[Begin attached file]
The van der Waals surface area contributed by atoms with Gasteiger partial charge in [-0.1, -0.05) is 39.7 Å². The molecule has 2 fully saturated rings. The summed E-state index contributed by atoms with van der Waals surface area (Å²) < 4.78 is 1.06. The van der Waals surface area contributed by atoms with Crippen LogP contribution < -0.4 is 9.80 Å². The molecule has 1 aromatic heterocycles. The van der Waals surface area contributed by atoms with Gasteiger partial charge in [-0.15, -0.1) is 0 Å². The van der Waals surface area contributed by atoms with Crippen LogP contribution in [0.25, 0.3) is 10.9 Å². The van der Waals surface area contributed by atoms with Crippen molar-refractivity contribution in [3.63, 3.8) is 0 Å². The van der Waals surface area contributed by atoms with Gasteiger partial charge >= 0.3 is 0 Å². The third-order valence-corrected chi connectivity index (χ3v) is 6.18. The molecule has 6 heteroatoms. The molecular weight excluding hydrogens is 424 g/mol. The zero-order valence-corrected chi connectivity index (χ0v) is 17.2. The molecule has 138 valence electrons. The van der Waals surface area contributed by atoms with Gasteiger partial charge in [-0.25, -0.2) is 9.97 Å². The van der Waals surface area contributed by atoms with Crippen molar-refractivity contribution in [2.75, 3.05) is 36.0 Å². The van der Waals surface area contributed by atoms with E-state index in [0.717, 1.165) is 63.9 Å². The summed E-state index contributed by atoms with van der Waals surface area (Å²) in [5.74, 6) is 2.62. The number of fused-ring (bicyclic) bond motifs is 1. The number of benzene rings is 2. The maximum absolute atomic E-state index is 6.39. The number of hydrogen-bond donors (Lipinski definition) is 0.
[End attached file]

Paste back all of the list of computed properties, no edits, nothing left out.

The van der Waals surface area contributed by atoms with Gasteiger partial charge in [-0.1, -0.05) is 39.7 Å². The molecule has 2 fully saturated rings. The summed E-state index contributed by atoms with van der Waals surface area (Å²) < 4.78 is 1.06. The van der Waals surface area contributed by atoms with Crippen LogP contribution < -0.4 is 9.80 Å². The molecule has 1 aromatic heterocycles. The van der Waals surface area contributed by atoms with Gasteiger partial charge in [-0.15, -0.1) is 0 Å². The van der Waals surface area contributed by atoms with Crippen LogP contribution in [0.25, 0.3) is 10.9 Å². The van der Waals surface area contributed by atoms with Crippen molar-refractivity contribution in [3.63, 3.8) is 0 Å². The van der Waals surface area contributed by atoms with Gasteiger partial charge >= 0.3 is 0 Å². The third-order valence-corrected chi connectivity index (χ3v) is 6.18. The molecule has 6 heteroatoms. The molecular weight excluding hydrogens is 424 g/mol. The zero-order valence-corrected chi connectivity index (χ0v) is 17.2. The molecule has 138 valence electrons. The van der Waals surface area contributed by atoms with Gasteiger partial charge in [-0.25, -0.2) is 9.97 Å². The van der Waals surface area contributed by atoms with Crippen molar-refractivity contribution in [2.75, 3.05) is 36.0 Å². The van der Waals surface area contributed by atoms with E-state index in [0.717, 1.165) is 63.9 Å². The summed E-state index contributed by atoms with van der Waals surface area (Å²) in [5.74, 6) is 2.62. The number of fused-ring (bicyclic) bond motifs is 1. The number of benzene rings is 2. The maximum absolute atomic E-state index is 6.39. The number of hydrogen-bond donors (Lipinski definition) is 0.